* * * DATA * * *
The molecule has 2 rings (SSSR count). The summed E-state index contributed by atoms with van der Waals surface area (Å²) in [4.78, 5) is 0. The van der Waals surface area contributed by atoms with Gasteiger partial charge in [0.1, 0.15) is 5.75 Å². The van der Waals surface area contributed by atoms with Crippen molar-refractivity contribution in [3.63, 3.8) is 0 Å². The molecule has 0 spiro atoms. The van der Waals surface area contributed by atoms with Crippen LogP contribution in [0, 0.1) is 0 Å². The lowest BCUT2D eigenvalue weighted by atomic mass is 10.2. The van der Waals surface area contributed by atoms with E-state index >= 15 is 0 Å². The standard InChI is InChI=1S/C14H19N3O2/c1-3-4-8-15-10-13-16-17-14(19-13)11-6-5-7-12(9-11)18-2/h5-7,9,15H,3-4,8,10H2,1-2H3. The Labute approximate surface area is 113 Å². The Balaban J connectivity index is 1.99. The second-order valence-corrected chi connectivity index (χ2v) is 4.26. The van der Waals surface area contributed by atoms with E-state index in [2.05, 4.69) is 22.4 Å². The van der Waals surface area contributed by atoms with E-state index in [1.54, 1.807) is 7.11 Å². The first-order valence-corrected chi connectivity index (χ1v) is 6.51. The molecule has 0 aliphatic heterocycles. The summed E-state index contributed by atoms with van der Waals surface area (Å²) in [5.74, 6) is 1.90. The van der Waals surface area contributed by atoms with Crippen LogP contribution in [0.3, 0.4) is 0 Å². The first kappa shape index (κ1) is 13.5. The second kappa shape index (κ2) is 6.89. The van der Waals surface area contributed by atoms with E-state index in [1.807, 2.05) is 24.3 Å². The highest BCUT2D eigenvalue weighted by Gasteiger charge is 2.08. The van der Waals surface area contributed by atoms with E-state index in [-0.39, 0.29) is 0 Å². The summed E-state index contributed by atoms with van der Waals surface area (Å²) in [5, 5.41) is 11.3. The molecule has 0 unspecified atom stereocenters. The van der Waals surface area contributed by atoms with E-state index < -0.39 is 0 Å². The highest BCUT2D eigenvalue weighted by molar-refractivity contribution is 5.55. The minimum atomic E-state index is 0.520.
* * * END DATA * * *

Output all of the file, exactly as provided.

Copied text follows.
The molecule has 2 rings (SSSR count). The summed E-state index contributed by atoms with van der Waals surface area (Å²) in [4.78, 5) is 0. The van der Waals surface area contributed by atoms with Gasteiger partial charge in [0.1, 0.15) is 5.75 Å². The van der Waals surface area contributed by atoms with Crippen molar-refractivity contribution in [3.63, 3.8) is 0 Å². The molecule has 0 spiro atoms. The van der Waals surface area contributed by atoms with Crippen LogP contribution in [0, 0.1) is 0 Å². The lowest BCUT2D eigenvalue weighted by atomic mass is 10.2. The van der Waals surface area contributed by atoms with E-state index >= 15 is 0 Å². The standard InChI is InChI=1S/C14H19N3O2/c1-3-4-8-15-10-13-16-17-14(19-13)11-6-5-7-12(9-11)18-2/h5-7,9,15H,3-4,8,10H2,1-2H3. The Labute approximate surface area is 113 Å². The Balaban J connectivity index is 1.99. The second-order valence-corrected chi connectivity index (χ2v) is 4.26. The van der Waals surface area contributed by atoms with E-state index in [2.05, 4.69) is 22.4 Å². The van der Waals surface area contributed by atoms with E-state index in [1.54, 1.807) is 7.11 Å². The first-order valence-corrected chi connectivity index (χ1v) is 6.51. The molecule has 0 aliphatic heterocycles. The summed E-state index contributed by atoms with van der Waals surface area (Å²) in [5.74, 6) is 1.90. The van der Waals surface area contributed by atoms with Crippen LogP contribution in [0.3, 0.4) is 0 Å². The first kappa shape index (κ1) is 13.5. The second kappa shape index (κ2) is 6.89. The van der Waals surface area contributed by atoms with E-state index in [1.807, 2.05) is 24.3 Å². The highest BCUT2D eigenvalue weighted by Gasteiger charge is 2.08. The van der Waals surface area contributed by atoms with E-state index in [-0.39, 0.29) is 0 Å². The summed E-state index contributed by atoms with van der Waals surface area (Å²) in [5, 5.41) is 11.3. The molecule has 0 unspecified atom stereocenters. The van der Waals surface area contributed by atoms with E-state index < -0.39 is 0 Å². The highest BCUT2D eigenvalue weighted by molar-refractivity contribution is 5.55. The minimum atomic E-state index is 0.520.